After flying for nearly 24 hours and landing at Heathrow at 5am (ouch) we picked up the rental car and headed north for Yorkshire, arriving in Malton, in North East Yorkshire, just in time for lunch.
The so-called foodie capital of Yorkshire, Malton is a busy market town with a history dating back to the first century AD. It’s also the birthplace of one of my foodie heroes – James Martin – of course, we’d call in here!
There are lots of other little factoids I could tell you about this place – like how the grand house/ castle was ordered to be demolished in 1674 and the stones divided between the two sisters who had inherited it and couldn’t agree on what was to happen with it. My favourite though is how some of the buildings in town inspired Charles Dickens when he was writing “A Christmas Carol.”
The above few paragraphs are almost word for word what I wrote about Malton last time we were here in 2019, but this time some things have changed. Pubs and restaurants are having the same issues here as everywhere else and the pub we ate in last time, The Royal Oak, wasn’t doing lunches but had had a paint job done. Nice.
Instead we drove to “Old Malton” and The Wentworth Arms for our first proper meal on English soil and our first proper helping of Yorkshire hospitality.
Old Malton is about a mile north-east of Malton and was, as the name suggests, in existence before Malton, appearing in the Domesday Book as Maltune. Anyways, Old and New Malton were joined together as a civil parish in 1896.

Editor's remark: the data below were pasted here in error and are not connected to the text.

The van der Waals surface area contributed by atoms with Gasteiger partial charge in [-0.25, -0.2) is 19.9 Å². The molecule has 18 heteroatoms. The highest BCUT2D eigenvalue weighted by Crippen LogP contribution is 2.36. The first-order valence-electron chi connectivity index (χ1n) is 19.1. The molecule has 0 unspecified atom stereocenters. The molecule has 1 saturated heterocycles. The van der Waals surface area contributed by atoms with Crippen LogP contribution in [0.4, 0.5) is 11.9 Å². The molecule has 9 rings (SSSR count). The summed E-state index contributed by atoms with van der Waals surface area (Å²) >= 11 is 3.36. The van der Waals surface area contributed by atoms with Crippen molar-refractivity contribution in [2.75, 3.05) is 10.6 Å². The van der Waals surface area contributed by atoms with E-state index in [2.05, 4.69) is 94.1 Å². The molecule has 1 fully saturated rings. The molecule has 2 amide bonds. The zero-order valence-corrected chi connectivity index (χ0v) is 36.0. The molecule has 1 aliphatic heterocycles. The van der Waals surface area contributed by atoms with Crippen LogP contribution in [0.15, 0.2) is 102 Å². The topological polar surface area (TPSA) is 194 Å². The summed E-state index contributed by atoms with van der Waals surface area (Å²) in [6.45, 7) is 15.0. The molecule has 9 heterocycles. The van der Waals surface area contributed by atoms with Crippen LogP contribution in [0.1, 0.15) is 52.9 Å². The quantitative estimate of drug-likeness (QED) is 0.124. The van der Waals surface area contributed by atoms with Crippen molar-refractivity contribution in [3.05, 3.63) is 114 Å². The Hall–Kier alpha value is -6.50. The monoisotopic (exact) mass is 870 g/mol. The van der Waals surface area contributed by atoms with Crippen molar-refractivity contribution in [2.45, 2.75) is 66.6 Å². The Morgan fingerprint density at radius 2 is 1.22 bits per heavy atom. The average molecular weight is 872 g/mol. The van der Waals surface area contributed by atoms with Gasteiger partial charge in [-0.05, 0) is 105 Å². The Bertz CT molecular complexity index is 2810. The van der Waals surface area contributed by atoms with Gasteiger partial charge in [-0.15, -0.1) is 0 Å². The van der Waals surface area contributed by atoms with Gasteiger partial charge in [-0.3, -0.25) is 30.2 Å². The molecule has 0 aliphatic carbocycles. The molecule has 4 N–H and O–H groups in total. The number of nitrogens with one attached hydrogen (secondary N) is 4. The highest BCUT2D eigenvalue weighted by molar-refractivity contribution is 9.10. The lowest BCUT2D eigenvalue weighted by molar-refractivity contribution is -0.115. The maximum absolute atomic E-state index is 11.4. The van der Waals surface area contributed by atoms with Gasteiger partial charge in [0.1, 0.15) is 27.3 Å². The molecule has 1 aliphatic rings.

Also in the area is Castle Howard. (The pic below is from google…not me.)
The home of the Howard family and once the seat of the earls of Carlisle, if you’ve seen Brideshead Revisited, the first series of Bridgerton, Victoria, The Buccaneers, and heaps more, you’ll have seen this place. It’s absolutely worth a visit, but not this time.
We visited here the first time we were in York way back in 1995, but called in this time (as we did in 2019) at the farm shop only for some more supplies – important things like Yorkshire butter, local cheese, parkin, pork pies.
We did, however, stop a little way down the road at Bulmer Hill to check out the Carlisle Memorial Column (well, we couldn’t miss it really) erected in memorial to George Howard, the 7th Earl of Carlisle. the Howards really do like their tall things.
File miles south of Malton is Westow and our home for the next four nights.
Located in the gorgeous Howardian Hills, there are no shops here in the village, but plenty to see on a cold morning walk. There are also 15 grade II English heritage-listed properties, one of which is the cottage we were staying in – Herbert Cottage.
Anyways, Westow needs a post all of its own…next time.